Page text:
Predictive servicing via IIoT remote monitoring leads the way.
- A sensor installed at the customer’s location measures current levels and this is visualized via an app to provide at-a-glance levels to the customer without external inspection.
- The publishing of user data to the Cloud over time builds a picture of the users consumption habits, trends and points of dire need.
- Notifications within the remote monitoring app can alert customers when the consumable falls below a set level, boosting awareness.
- IoT remote monitoring integrates with the consumables supplier’s ERP (Enterprise Resource Planning) system so replenishment is automatically procured and scheduled for delivery.
Delivering massive value
Many innovative businesses have already adopted predictive service and replenishment. Service agents monitor the incoming data from customer devices and action replenishment accordingly.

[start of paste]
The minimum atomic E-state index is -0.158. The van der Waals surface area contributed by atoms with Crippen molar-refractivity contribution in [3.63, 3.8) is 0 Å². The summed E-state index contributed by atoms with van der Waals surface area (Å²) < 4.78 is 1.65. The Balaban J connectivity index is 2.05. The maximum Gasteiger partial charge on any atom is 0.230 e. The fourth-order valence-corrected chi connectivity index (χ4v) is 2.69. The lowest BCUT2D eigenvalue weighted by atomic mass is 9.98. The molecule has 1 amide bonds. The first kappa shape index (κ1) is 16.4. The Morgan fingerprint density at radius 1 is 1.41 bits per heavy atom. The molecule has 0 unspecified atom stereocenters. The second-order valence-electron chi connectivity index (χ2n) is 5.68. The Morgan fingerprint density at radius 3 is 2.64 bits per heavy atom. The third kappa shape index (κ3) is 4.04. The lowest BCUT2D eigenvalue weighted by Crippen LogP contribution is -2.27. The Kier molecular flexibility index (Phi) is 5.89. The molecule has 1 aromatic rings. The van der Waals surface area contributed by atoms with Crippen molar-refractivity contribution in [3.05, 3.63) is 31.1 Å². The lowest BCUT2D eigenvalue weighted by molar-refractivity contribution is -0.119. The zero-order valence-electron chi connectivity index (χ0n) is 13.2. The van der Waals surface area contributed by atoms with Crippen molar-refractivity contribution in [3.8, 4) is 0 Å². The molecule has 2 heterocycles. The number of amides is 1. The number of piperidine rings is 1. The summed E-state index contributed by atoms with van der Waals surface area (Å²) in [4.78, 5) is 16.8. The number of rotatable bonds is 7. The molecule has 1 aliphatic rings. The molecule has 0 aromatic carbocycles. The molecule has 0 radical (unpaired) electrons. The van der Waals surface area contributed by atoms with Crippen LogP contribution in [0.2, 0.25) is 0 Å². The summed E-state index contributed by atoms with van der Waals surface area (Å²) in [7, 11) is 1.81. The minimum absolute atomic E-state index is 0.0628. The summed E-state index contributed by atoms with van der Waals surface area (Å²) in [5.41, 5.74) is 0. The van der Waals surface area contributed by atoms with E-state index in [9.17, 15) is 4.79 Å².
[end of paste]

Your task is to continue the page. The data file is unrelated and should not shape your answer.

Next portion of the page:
The seamless supply of consumables without the customer needing to pick up the phone is a huge step forward. Imagine: no more phone calls to call centers, no more being left to dangle on hold, no more “you are number 26 in the queue”.
In the eyes of the customer you are delivering huge value by removing the onus normally placed on them and instead are proactively taking care of them, sometimes replenishing before they even realize it is required. Predictive servicing is the new gold standard in customer service. Of course, the customer also does not mind paying a little extra for this peace of mind.